I started off in the bar area, grabbing a beer and then checking out the panels lining the walls to this back space of Coastguard Studio. The first series that caught the eye were a pair of medium format, multiple exposures by Matt Ankers. I’ve seen a lot of Matt’s digital and commercial work (such as Victorious) so it was great to see his more personal work. The two images complemented each other well with emotive seaside scenes shot locally. Great to see film well represented in the exhibition. Next door on the wall was a series of film-noir inspired portraits by University of Portsmouth student Harry Murphy. This small wall right from the get go showed the incredible diversity of work produced for the exhibition and the different backgrounds of the contributors.
Work by Matt Ankers.
Work by Harry Murphy.
Another eye catching and intriguing panel was by Deborah Holton. The panel of 4 matched images showed x-ray collections of objects found on beach walks, going back over a decade or more. Each individual beach collection was kept in a 35mm film canister and could consist of beach glass, stones, sand and more. The idea behind the project and the dedication and composition consistency elevated this work to a highly conceptual piece that I’m sure inspired a few people to consider striking up their own ambitious concepts and projects in the future.
Work by Deborah Holton.
Also in this space were works by Andrew Hayward whose photography we’ve featured on a few occasions on Strong Island. On display were a small set of Andrew’s personal project capturing the oasis feel of service stations at night (also recently exhibited in a solo show with Aspex Gallery and Portsmouth Guildhall). The different garages shot in the same compositional style created a sense of consistency in the panel, drawing the eye in to discover more about the lit forecourts and bringing to mind the memories of late night road trips with friends and finding a sanctuary of fuel for the car and for the passengers. We’re actually exhibiting Andrew’s latest project in Strong Island Co very soon, keep an eye out for details.
Also shown in the room was work by Billie Cawte with her series of photos of projections shot around Portsmouth. These carefully considered images matched a location with a projection of a vintage image, shot at night, instilling a sense of continuity of a sense of place extending beyond normal, individual perceptions of time. These also, in a pleasantly strange way, bring to life forgotten functional corners of buildings. There was lots more to see in this space with other work by local photographers, I spent a little more time looking around before moving in to the large, open main exhibition space.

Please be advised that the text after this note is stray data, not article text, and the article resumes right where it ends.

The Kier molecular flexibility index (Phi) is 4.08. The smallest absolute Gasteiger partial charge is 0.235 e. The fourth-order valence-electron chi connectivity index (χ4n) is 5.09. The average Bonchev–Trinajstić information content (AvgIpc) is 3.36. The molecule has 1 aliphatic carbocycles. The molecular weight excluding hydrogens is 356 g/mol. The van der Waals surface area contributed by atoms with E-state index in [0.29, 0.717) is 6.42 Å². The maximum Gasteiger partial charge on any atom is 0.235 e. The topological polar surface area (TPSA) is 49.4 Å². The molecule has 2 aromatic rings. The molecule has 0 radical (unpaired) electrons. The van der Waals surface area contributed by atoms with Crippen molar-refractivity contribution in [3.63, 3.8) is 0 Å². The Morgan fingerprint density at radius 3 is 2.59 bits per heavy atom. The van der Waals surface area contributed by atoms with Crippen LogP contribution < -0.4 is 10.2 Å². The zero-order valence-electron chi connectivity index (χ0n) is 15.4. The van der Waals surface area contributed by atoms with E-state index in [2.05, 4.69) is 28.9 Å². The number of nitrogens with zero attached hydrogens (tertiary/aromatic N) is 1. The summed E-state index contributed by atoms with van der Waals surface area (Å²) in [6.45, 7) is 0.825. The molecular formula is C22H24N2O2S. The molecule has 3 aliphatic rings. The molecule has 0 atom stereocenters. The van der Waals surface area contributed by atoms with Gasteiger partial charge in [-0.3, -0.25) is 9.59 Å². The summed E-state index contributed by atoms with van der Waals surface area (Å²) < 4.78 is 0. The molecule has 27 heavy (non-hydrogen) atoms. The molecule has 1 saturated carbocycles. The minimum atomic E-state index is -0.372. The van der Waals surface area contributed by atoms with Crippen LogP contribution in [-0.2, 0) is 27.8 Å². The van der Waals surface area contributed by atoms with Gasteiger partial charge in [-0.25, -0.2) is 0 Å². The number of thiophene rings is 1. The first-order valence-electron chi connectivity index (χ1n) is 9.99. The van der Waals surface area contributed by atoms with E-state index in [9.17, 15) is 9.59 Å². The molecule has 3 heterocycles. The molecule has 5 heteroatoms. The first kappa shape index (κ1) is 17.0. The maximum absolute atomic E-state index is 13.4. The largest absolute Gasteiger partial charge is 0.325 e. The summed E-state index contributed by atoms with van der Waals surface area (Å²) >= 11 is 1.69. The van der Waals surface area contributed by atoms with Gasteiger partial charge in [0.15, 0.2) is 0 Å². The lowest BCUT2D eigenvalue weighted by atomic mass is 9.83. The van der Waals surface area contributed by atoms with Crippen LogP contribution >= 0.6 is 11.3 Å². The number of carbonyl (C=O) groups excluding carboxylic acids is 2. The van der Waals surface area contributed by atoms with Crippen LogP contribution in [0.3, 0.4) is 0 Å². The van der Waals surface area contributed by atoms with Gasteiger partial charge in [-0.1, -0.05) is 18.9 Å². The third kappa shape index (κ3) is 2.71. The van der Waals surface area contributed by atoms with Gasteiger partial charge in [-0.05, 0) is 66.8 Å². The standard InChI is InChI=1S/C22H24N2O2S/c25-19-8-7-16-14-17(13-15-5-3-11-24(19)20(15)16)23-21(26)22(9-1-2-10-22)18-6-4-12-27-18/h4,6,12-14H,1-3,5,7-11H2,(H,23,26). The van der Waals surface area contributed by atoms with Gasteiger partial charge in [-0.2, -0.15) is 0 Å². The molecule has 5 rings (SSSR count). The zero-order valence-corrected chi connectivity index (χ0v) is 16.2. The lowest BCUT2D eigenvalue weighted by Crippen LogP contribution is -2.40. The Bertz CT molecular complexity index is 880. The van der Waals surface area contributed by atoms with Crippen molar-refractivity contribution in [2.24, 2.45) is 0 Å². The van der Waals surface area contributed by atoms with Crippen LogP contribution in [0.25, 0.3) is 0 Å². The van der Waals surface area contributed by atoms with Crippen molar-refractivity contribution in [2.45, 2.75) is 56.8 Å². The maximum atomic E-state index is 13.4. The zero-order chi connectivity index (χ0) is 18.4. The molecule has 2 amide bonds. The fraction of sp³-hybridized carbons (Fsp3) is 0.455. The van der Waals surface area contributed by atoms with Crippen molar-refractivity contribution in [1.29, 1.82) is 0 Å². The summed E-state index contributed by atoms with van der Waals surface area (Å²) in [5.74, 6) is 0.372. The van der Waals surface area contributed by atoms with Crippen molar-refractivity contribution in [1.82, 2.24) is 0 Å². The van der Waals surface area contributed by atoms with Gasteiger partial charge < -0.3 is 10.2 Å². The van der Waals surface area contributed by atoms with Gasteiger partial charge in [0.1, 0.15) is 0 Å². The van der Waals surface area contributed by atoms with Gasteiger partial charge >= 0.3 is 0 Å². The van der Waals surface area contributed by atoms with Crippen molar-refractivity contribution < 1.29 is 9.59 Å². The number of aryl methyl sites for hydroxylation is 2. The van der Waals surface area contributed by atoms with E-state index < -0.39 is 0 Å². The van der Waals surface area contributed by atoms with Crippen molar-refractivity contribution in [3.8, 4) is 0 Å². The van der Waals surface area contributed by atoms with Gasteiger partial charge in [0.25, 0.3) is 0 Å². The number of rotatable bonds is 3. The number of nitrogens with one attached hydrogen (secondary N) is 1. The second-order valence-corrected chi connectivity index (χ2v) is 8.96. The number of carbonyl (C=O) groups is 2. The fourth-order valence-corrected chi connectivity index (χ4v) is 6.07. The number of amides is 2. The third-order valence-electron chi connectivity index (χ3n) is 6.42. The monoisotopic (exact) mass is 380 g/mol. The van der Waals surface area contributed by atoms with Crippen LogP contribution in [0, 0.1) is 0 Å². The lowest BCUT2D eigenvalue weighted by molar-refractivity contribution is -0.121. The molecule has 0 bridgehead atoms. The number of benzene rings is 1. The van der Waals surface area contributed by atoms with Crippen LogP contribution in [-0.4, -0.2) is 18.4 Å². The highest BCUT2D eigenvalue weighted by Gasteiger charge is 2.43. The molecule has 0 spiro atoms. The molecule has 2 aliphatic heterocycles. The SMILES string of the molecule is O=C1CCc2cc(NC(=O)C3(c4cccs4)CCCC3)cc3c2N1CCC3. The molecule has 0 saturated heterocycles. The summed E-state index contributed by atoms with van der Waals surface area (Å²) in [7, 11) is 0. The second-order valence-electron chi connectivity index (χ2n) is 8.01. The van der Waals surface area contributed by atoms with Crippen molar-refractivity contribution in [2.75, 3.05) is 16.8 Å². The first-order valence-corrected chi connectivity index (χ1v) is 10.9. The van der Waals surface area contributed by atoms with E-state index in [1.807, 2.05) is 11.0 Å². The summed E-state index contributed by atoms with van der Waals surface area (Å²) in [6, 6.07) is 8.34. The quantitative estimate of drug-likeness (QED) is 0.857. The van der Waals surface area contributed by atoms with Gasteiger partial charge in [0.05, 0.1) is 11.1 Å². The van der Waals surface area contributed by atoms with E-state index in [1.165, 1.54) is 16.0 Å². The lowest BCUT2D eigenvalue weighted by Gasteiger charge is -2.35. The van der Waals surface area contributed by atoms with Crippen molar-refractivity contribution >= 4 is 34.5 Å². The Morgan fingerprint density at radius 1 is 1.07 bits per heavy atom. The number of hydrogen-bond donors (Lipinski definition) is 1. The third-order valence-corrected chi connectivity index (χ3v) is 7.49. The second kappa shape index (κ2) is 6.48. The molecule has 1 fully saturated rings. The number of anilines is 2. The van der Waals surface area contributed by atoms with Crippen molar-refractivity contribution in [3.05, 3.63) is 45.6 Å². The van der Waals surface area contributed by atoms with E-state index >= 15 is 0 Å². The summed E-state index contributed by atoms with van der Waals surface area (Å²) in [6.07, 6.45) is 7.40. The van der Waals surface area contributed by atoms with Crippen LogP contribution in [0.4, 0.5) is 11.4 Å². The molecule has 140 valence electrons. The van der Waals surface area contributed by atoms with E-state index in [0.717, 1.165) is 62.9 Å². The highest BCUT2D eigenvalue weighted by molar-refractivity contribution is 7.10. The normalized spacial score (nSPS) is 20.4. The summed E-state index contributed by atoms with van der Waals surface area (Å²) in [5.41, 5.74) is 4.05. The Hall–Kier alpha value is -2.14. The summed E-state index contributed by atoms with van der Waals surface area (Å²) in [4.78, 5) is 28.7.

Straight away it was great to see the place so busy. It was early-ish on the Saturday night and the place was full of people of all ages checking out the work and chatting. Its always great to take a step back in an exhibition and just see people enjoying it. There is way too much work to go through individually here but a few panels really caught my eye for very different reasons. In one corner were a series of 360 images taken by Guilhem Brandy which showed different, familiar, spots around the city in an interesting new way. Changing up perspectives of familiar places is something I personally really like and this series from Albert Road, Southsea Seafront, Garrison Church and Guildhall Square drew you in to find out more.
One of the many great things about a shared exhibition is that the work touches on so many different subjects, drawing out many different thoughts and feelings from the people viewing the work. In a matter of a few steps you could take in the B&W film street photography by Matt Maber exploring the physical, social and cultural boundaries of Fratton Park on a Saturday afternoon through to the questioning and bold nudes by Ashton Keiditsch. In particular the powerful image of a lady with a partial mastectomy meant that the exhibition tackled some heavyweight subjects and these honest and questioning portraits looking at contemporary body image issues rightly raised discussion. The work reminded me of the recent series by Bryan Adams and also The Battle We Didn’t Choose.
Work by Ashton Keiditsch.
Also panels that caught the eye included: the photos of Diana Goss whose work has a foot in each of her professions: photography and psychotherapy, the long exposures by both Elmer Maniebo and Jon Neil, the portraits by Aaron Bennett, the views on old age by Yasmin Collins and so, so much more. Hopefully the photos below give you a glimpse.
If you want to see the work in person the exhibition is open until Friday from 12pm to 2pm. Check the Coastguard Studio Facebook page for more information HERE.
Following on again from the photos of the Seafront and the Paddling Pool after The Bandstand and Tennis Courts the previous week, here’s another scan from Khalid.
The Pavilion on Clarence Pier looks amazing. No more donkey rides though. Shame.
Ian Parmiter recently found this photo at a sign makers on one of his many travels. A Facebook debate has already begun as to it’s original whereabouts. Any ideas?
How good was the weather on Sunday. Albeit cold, it was a belter for sure. Me and Liz hit up the seafront for fish & chips and inadvertently got involved with dive bombing seagulls. They love them chips…
Photography : Tristan
I dug these off the internet a while back and forgot I had them. Some real old school winners here. Click the read more link at the bottom of this article to see the full set.